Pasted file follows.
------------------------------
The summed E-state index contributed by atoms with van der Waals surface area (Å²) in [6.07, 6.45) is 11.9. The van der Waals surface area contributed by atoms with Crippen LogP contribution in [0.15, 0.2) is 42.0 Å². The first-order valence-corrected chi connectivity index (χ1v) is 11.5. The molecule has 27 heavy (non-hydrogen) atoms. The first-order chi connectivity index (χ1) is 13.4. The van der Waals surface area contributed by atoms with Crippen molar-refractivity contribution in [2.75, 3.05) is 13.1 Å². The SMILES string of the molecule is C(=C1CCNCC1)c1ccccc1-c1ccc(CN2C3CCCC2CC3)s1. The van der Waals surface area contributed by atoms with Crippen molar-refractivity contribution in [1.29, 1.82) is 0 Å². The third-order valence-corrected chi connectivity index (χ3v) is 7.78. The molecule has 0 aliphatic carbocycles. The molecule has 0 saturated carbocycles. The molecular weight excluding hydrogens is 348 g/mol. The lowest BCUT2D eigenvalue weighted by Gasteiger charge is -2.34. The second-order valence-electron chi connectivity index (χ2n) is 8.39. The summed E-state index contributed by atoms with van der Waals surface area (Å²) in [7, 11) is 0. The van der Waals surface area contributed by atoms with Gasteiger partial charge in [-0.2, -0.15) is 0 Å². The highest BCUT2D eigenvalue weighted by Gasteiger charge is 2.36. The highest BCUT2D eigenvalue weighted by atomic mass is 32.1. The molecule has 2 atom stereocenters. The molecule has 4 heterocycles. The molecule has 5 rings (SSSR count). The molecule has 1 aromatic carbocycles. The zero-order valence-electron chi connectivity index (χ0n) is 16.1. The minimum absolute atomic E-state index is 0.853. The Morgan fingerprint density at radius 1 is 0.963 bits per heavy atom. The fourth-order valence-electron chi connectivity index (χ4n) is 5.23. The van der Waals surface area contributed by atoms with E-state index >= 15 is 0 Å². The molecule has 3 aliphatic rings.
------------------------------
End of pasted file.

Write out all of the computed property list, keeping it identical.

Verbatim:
The summed E-state index contributed by atoms with van der Waals surface area (Å²) in [6.07, 6.45) is 11.9. The van der Waals surface area contributed by atoms with Crippen LogP contribution in [0.15, 0.2) is 42.0 Å². The first-order valence-corrected chi connectivity index (χ1v) is 11.5. The molecule has 27 heavy (non-hydrogen) atoms. The first-order chi connectivity index (χ1) is 13.4. The van der Waals surface area contributed by atoms with Crippen molar-refractivity contribution in [2.75, 3.05) is 13.1 Å². The SMILES string of the molecule is C(=C1CCNCC1)c1ccccc1-c1ccc(CN2C3CCCC2CC3)s1. The van der Waals surface area contributed by atoms with Crippen molar-refractivity contribution in [1.29, 1.82) is 0 Å². The third-order valence-corrected chi connectivity index (χ3v) is 7.78. The molecule has 0 aliphatic carbocycles. The molecule has 0 saturated carbocycles. The molecular weight excluding hydrogens is 348 g/mol. The lowest BCUT2D eigenvalue weighted by Gasteiger charge is -2.34. The second-order valence-electron chi connectivity index (χ2n) is 8.39. The summed E-state index contributed by atoms with van der Waals surface area (Å²) in [7, 11) is 0. The van der Waals surface area contributed by atoms with Gasteiger partial charge in [-0.2, -0.15) is 0 Å². The highest BCUT2D eigenvalue weighted by Gasteiger charge is 2.36. The highest BCUT2D eigenvalue weighted by atomic mass is 32.1. The molecule has 2 atom stereocenters. The molecule has 4 heterocycles. The molecule has 5 rings (SSSR count). The molecule has 1 aromatic carbocycles. The zero-order valence-electron chi connectivity index (χ0n) is 16.1. The minimum absolute atomic E-state index is 0.853. The Morgan fingerprint density at radius 1 is 0.963 bits per heavy atom. The fourth-order valence-electron chi connectivity index (χ4n) is 5.23. The van der Waals surface area contributed by atoms with E-state index >= 15 is 0 Å². The molecule has 3 aliphatic rings.